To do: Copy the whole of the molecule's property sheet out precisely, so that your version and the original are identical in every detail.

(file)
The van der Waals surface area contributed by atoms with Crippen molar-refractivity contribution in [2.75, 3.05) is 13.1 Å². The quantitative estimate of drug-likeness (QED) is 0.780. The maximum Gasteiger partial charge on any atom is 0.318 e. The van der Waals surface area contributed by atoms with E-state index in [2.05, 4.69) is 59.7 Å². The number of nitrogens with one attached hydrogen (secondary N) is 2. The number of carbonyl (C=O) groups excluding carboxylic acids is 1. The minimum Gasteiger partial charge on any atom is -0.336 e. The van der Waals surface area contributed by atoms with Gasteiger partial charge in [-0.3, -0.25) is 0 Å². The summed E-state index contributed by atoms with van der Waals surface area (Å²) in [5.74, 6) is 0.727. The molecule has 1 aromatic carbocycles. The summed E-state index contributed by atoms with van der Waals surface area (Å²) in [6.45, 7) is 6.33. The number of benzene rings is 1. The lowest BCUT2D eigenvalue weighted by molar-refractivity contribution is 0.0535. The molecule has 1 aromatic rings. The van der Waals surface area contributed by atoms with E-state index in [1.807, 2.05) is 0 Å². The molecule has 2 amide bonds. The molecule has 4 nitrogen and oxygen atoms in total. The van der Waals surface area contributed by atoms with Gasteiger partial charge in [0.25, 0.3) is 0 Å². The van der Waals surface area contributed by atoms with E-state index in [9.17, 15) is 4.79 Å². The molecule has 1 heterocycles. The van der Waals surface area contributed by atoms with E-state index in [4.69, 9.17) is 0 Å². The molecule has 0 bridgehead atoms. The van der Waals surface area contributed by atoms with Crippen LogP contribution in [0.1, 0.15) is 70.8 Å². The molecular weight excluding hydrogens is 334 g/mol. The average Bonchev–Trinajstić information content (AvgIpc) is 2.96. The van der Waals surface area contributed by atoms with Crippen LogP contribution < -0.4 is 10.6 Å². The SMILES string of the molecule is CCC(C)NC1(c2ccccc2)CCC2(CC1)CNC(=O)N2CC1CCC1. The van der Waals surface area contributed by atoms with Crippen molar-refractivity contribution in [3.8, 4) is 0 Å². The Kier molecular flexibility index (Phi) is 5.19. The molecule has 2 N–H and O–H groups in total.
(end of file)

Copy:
The van der Waals surface area contributed by atoms with Crippen molar-refractivity contribution in [2.75, 3.05) is 13.1 Å². The quantitative estimate of drug-likeness (QED) is 0.780. The maximum Gasteiger partial charge on any atom is 0.318 e. The van der Waals surface area contributed by atoms with E-state index in [2.05, 4.69) is 59.7 Å². The number of nitrogens with one attached hydrogen (secondary N) is 2. The number of carbonyl (C=O) groups excluding carboxylic acids is 1. The minimum Gasteiger partial charge on any atom is -0.336 e. The van der Waals surface area contributed by atoms with Gasteiger partial charge in [-0.3, -0.25) is 0 Å². The summed E-state index contributed by atoms with van der Waals surface area (Å²) in [5.74, 6) is 0.727. The molecule has 1 aromatic carbocycles. The summed E-state index contributed by atoms with van der Waals surface area (Å²) in [6.45, 7) is 6.33. The number of benzene rings is 1. The lowest BCUT2D eigenvalue weighted by molar-refractivity contribution is 0.0535. The molecule has 1 aromatic rings. The van der Waals surface area contributed by atoms with E-state index in [1.807, 2.05) is 0 Å². The molecule has 2 amide bonds. The molecule has 4 nitrogen and oxygen atoms in total. The van der Waals surface area contributed by atoms with Gasteiger partial charge in [0.25, 0.3) is 0 Å². The van der Waals surface area contributed by atoms with E-state index in [9.17, 15) is 4.79 Å². The molecule has 1 heterocycles. The van der Waals surface area contributed by atoms with E-state index in [4.69, 9.17) is 0 Å². The molecule has 0 bridgehead atoms. The van der Waals surface area contributed by atoms with Crippen LogP contribution in [0.1, 0.15) is 70.8 Å². The molecular weight excluding hydrogens is 334 g/mol. The average Bonchev–Trinajstić information content (AvgIpc) is 2.96. The van der Waals surface area contributed by atoms with Crippen LogP contribution < -0.4 is 10.6 Å². The SMILES string of the molecule is CCC(C)NC1(c2ccccc2)CCC2(CC1)CNC(=O)N2CC1CCC1. The van der Waals surface area contributed by atoms with Crippen molar-refractivity contribution in [3.8, 4) is 0 Å². The Kier molecular flexibility index (Phi) is 5.19. The molecule has 2 N–H and O–H groups in total.